A happy story to tell
The mood of despondency among the students continues. Locked down, isolated, without hope of seeing friends for weeks, without the chance of doing anything other than what they have done for weeks, their answer to what they did at the weekend is “nothing.”
I remember a despondent ten year old on a holiday in Austria some ten years ago.
Riding a gondola, the ten year old friend was feeling fed up.
“I’ll tell you a story from when I was ten,” I said, “that’s forty years ago.”
“When I was ten years old, a girl called Sarah, whom I thought to be the most beautiful in the world, was having a birthday party. This was to be a day of great excitement, for it was to be the best party ever.
On the day on which the invitations were handed out, I was absent from school with asthma. “Never mind,” I thought, “my invitation will be waiting for me,”
As the day drew close, I grew more worried. Our two teacher school had forty pupils. There were twenty in the classroom in which I sat, and everyone else had been invited. It wasn’t talk of the party that worried me, it was the point when all the others went to the party that I was dreading. Sarah lived in a stone cottage directly opposite the gate of our village school. It would be impossible for the others not to notice that I was the only person not going.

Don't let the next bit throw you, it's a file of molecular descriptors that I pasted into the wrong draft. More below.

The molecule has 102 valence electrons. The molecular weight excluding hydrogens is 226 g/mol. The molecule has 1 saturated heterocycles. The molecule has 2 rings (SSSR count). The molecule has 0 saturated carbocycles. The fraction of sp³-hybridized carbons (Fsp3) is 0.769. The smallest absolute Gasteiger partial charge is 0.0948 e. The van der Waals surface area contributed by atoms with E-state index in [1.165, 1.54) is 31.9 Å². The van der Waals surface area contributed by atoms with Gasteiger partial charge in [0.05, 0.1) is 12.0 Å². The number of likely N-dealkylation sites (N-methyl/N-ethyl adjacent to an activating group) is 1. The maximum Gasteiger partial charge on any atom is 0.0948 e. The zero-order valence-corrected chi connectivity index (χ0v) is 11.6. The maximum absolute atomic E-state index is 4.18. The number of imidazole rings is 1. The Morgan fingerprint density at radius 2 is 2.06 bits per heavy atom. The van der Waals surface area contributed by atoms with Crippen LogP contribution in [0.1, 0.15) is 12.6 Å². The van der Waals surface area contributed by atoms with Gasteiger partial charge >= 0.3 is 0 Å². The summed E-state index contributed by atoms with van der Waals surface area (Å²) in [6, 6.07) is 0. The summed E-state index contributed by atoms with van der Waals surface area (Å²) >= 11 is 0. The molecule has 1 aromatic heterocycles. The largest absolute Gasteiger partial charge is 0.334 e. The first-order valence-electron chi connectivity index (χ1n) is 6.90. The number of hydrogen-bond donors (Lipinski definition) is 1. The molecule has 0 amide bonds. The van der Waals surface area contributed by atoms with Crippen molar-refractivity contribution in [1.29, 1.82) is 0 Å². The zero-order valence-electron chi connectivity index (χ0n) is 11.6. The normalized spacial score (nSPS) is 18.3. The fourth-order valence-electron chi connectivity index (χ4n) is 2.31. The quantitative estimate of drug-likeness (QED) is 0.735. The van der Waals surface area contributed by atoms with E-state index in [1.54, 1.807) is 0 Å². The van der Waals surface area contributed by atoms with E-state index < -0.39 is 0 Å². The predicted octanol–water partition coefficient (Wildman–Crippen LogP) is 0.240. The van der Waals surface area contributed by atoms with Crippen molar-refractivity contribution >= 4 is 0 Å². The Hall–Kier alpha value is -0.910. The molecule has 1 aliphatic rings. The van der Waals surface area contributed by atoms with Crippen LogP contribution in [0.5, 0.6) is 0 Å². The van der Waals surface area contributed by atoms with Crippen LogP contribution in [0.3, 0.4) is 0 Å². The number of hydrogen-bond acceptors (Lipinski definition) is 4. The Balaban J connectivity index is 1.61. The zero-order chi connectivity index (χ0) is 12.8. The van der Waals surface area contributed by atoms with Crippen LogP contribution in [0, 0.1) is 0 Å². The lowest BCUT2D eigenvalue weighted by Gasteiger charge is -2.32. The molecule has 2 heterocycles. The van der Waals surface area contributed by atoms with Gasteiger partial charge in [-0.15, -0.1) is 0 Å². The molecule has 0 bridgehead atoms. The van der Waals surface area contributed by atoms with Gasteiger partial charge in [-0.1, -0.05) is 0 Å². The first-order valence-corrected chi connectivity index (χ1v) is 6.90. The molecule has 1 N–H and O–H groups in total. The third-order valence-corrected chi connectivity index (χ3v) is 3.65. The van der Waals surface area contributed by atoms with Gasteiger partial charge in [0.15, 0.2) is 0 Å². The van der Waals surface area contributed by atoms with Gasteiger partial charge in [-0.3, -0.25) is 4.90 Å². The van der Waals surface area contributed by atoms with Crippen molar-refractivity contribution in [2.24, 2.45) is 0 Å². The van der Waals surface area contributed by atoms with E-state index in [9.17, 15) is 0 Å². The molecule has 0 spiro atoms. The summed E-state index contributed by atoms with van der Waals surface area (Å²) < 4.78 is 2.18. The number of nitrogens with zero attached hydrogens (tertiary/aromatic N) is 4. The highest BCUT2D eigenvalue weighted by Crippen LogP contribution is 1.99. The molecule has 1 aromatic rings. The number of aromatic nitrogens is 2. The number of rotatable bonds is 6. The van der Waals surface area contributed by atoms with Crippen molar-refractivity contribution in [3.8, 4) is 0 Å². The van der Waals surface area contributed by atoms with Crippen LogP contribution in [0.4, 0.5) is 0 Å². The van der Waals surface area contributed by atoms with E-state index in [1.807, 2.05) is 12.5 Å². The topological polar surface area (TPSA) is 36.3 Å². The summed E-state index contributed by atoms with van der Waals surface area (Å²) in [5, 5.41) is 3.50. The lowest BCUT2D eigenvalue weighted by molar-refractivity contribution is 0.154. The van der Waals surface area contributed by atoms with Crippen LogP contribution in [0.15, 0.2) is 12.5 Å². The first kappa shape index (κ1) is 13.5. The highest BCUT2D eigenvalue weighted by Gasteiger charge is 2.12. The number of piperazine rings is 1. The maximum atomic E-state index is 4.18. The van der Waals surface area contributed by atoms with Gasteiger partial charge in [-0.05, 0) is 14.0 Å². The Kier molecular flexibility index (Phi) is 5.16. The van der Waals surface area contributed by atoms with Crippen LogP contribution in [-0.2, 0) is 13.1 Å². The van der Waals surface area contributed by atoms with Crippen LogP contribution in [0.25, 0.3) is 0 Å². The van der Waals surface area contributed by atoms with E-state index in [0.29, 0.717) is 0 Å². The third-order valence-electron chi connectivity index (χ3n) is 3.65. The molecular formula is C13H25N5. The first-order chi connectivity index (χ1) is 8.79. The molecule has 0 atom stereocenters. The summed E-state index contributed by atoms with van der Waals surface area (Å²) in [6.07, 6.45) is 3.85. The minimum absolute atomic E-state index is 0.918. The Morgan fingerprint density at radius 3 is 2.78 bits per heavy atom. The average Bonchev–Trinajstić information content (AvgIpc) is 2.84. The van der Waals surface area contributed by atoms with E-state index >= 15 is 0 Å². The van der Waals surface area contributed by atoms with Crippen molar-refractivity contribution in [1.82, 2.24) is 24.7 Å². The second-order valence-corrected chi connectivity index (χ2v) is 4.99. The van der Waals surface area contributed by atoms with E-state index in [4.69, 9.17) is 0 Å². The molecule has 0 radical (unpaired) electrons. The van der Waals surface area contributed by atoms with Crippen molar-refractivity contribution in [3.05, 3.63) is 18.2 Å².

At 3.45 on the appointed day, our teacher let us go from the class. I was very sad as I walked out through the door and across the playground to the school gate. Everyone else merrily crossed the road to Sarah’s house; very sad and lonely, I turned right and walked home – the loneliest ten year old in the entire world.
Then do you know what happened? Thirty years later, a new family moved into the house next door to my church in Dublin and they came to church.
“Where are you from?” I asked the man.
“From England,” he said.
“Where in England?”
“Somerset,” he said.
(“Somerset is my home county,” I explained to my ten year old friend).
So I asked him, “where in Somerset?” He named my home village.
“Where did you live in the village?”
“Opposite the school.”
“You’re Sarah’s little brother.” I said. He looked at me in amazement.
The gondola arrived at the lift station, and we stepped out.
“Is that story true?” laughed my friend.
“It is. And in forty years time, when you are fifty and I am dead, I want you to tell another ten year old that story and make them laugh as you did.”
“You won’t be dead in forty years time.”
“I think I will.”
We smiled and walked on.
It is ten years nearer to her being fifty and ten years nearer to me being gone.
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